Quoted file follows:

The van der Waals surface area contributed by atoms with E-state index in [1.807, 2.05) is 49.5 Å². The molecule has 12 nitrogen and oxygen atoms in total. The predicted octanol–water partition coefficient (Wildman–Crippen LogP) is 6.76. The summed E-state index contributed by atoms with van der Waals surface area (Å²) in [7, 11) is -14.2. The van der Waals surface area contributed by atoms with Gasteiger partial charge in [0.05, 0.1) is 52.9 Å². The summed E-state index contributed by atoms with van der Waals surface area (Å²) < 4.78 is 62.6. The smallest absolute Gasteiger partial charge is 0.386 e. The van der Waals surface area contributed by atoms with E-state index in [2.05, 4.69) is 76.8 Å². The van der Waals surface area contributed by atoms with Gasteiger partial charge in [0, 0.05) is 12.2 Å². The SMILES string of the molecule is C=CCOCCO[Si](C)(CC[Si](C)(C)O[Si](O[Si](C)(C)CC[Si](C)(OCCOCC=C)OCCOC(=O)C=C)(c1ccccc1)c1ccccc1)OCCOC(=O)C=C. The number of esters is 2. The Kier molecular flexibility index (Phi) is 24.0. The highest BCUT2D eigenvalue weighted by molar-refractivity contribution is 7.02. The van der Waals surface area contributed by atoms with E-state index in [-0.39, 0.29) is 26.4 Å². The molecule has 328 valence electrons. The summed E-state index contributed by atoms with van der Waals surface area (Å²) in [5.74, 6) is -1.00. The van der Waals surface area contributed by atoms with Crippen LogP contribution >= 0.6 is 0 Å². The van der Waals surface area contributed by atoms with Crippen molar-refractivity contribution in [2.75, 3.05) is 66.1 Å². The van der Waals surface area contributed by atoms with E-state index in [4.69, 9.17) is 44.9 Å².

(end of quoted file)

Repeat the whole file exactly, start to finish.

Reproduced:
The van der Waals surface area contributed by atoms with E-state index in [1.807, 2.05) is 49.5 Å². The molecule has 12 nitrogen and oxygen atoms in total. The predicted octanol–water partition coefficient (Wildman–Crippen LogP) is 6.76. The summed E-state index contributed by atoms with van der Waals surface area (Å²) in [7, 11) is -14.2. The van der Waals surface area contributed by atoms with Gasteiger partial charge in [0.05, 0.1) is 52.9 Å². The summed E-state index contributed by atoms with van der Waals surface area (Å²) < 4.78 is 62.6. The smallest absolute Gasteiger partial charge is 0.386 e. The van der Waals surface area contributed by atoms with E-state index in [2.05, 4.69) is 76.8 Å². The van der Waals surface area contributed by atoms with Gasteiger partial charge in [0, 0.05) is 12.2 Å². The SMILES string of the molecule is C=CCOCCO[Si](C)(CC[Si](C)(C)O[Si](O[Si](C)(C)CC[Si](C)(OCCOCC=C)OCCOC(=O)C=C)(c1ccccc1)c1ccccc1)OCCOC(=O)C=C. The number of esters is 2. The Kier molecular flexibility index (Phi) is 24.0. The highest BCUT2D eigenvalue weighted by molar-refractivity contribution is 7.02. The van der Waals surface area contributed by atoms with E-state index in [-0.39, 0.29) is 26.4 Å². The molecule has 328 valence electrons. The summed E-state index contributed by atoms with van der Waals surface area (Å²) in [5.74, 6) is -1.00. The van der Waals surface area contributed by atoms with Crippen LogP contribution >= 0.6 is 0 Å². The van der Waals surface area contributed by atoms with Crippen molar-refractivity contribution in [2.75, 3.05) is 66.1 Å². The van der Waals surface area contributed by atoms with E-state index in [4.69, 9.17) is 44.9 Å².